‘I think what happened to him was one of the greatest travesties in American history…’
(Ben Sellers, Liberty Headlines) Attorney General William Barr offered strong indications that the Justice Department’s criminal investigation of the events surrounding the FBI’s Russia collusion conspiracy could be wrapping up, with indictments possibly on the way.
During an interview last week with Fox News’s Laura Ingraham, Barr acknowledged that Trump had every right to be upset over the falsely concocted scandal that marred much of his early presidency.
“I think what happened to him was one of the greatest travesties in American history,” Barr said.
“Without any basis they started this investigation of his campaign,” Barr continued. “And even more concerning, actually is what happened after the campaign—a whole pattern of events while he was president to sabotage … or at least have the effect of sabotaging the presidency.”
According to an analysis by The Hill, Barr’s statement could go even far than what he actually said.
His use of strong terms like “travesty” and “sabotage” hinted that the lawman likely has the evidence to support it.
“Attorney General Barr communicates in a clear, understandable, calm-as-a-summer-evening manner uncommon in Washington,” wrote Hill contributor Kevin R. Brock. “He undoubtedly did not get to his current position without being a skilled litigator, whose first rule is never make a statement to the court that you can’t back up.”
The website Just the News likewise supported Brock’s suspicion in an article highlighting 13 recent revelations that the FBI investigation was a hoax.
Chief among them was the recently declassified footnotes that had been redacted in Justice Department Inspector General Michael Horowitz‘s report on the FBI’s mishandling of the Russia hoax.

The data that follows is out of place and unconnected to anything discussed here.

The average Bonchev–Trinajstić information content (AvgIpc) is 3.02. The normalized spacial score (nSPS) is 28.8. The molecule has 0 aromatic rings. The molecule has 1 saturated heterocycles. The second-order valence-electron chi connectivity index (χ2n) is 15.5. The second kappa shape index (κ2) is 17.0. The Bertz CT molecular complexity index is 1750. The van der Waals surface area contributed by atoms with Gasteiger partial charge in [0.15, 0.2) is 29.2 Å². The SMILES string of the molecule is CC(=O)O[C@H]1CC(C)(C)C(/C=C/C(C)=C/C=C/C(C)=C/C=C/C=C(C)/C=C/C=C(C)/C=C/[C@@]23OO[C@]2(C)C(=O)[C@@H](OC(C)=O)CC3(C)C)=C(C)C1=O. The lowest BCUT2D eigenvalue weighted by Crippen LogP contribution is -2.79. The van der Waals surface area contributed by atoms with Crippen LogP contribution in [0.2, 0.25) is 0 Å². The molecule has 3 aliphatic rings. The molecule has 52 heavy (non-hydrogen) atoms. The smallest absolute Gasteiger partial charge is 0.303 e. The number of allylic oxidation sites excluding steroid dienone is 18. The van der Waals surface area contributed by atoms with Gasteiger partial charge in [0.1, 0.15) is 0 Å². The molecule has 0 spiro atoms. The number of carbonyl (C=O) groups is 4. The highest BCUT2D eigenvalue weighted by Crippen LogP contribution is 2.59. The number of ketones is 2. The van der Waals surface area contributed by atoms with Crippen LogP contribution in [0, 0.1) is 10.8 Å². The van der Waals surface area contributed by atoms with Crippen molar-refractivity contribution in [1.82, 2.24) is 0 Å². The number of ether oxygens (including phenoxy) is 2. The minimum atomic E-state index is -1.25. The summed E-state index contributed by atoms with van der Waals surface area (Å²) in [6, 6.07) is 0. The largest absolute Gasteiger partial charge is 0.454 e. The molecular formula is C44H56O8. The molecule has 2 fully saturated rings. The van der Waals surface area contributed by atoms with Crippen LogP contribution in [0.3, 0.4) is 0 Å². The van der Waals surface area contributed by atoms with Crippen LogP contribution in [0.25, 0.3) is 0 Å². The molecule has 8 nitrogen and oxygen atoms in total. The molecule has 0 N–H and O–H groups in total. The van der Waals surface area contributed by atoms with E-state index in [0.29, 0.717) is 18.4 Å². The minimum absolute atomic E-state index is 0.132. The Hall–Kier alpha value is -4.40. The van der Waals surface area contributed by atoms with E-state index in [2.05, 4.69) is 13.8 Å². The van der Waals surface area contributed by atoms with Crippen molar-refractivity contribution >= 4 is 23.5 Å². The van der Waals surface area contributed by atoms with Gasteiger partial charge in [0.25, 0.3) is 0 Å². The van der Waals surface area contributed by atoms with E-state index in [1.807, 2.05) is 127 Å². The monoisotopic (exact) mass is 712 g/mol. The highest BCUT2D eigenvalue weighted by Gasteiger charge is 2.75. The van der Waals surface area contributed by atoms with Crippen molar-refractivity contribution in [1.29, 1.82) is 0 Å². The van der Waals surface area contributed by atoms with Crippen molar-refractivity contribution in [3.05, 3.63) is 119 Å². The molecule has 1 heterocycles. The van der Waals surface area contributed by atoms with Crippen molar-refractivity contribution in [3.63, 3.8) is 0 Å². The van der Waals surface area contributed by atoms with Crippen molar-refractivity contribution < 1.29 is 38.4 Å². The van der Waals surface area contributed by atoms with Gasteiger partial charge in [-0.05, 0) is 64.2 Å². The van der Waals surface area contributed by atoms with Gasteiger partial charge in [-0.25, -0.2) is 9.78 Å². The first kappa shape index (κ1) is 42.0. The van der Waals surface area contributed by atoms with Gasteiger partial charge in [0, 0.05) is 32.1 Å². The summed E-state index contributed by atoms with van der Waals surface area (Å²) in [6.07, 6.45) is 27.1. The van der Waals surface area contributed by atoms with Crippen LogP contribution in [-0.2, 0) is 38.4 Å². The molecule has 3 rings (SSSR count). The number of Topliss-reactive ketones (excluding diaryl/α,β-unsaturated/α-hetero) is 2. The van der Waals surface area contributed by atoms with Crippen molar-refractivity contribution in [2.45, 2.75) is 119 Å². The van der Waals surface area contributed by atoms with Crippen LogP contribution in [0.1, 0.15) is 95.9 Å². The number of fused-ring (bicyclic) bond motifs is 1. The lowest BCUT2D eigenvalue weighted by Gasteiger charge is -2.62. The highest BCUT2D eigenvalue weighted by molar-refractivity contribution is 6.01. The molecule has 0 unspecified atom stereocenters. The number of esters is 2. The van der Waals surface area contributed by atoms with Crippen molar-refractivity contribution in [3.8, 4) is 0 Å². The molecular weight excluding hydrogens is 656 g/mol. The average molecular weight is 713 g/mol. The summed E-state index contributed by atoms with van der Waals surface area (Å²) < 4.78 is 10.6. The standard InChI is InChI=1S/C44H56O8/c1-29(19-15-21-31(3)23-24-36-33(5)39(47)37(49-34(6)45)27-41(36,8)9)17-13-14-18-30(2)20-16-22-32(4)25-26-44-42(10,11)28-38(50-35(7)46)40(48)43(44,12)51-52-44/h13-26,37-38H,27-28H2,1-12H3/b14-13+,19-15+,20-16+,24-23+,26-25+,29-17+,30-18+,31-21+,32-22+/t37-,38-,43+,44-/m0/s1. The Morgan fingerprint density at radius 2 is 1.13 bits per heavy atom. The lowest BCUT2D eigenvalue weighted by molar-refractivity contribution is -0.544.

The report, released in December, found at least 17 critical flaws in the process through which agents received warrant approval from the secretive FISA court to spy on Trump campaign staffers.
Nonetheless, Horowitz seemed to suggest—based only on interviews with those involved in the conspiracy—that the FBI had a justifiable cause for initiating the “Crossfire Hurricane” sting into allegations that Trump was working with the Kremlin.
But the newly unmasked footnotes revealed that agents were aware, prior to launching the investigation, with their primary—and possibly only—source, the discredited Steele Dossier, which was commissioned by the Hillary Clinton campaign.
Horowitz determined that the FBI should have realized after follow-up interview that the research was unreliable. However, new indications are that they should never have launched it to begin with.
Barr’s criminal investigation, being led by special prosecutor John Durham, is more expansive in its scope than the independently run Horowitz probe.
While the inspector general was limited only to the FBI’s role, Durham has the authority to empanel a grand jury and issue indictments, much like the Mueller investigation did in its probe of Trump officials.
It is known that the probe has traveled to Europe to interview some of the original sources of the allegations, and it also has interviewed former non-FBI officials like Obama-era CIA chief John Brennan and Director of National Intelligence James Clapper.
“It is a safe bet that Mr. Durham is collecting evidence beyond the self-serving statements of the FBI principals involved,” wrote Brock. “It also is now a safe bet that his findings will respectfully disagree with Mr. Horowitz’s.”
The inspector general’s reports have not exonerated corrupt officials like former FBI Director James Comey, Deputy Director Andrew McCabe and counterespionage agent Peter Strzok, but they have stopped short of recommending them for prosecution.
But unlike Horowitz’s findings, Barr assured viewers that the Durham conclusions would result in consequences for those found to have committed wrongdoing.
“[I]f people broke the law, and we can establish that with the evidence, they will be prosecuted,” he said.
The Russia hoax is one of many sagas that have lent themselves to a deep mistrust in institutions including the federal bureaucracy and the mainstream media—a fact made all the more apparent during the fearmongering and sweeping authoritarian demands of the ongoing coronavirus pandemic.
As Brock said in light of Barr’s recent statements, a lot now rests on the conclusion of the Durham report—as well as what follows it.
“These are incredibly hopeful words to many Americans who have come to believe—after the 2008 Wall Street-driven financial collapse, after the numerous Clinton family schemes and scandals, and after the wasteful Mueller ‘investigation‘—that the powerful are never held accountable,” he wrote.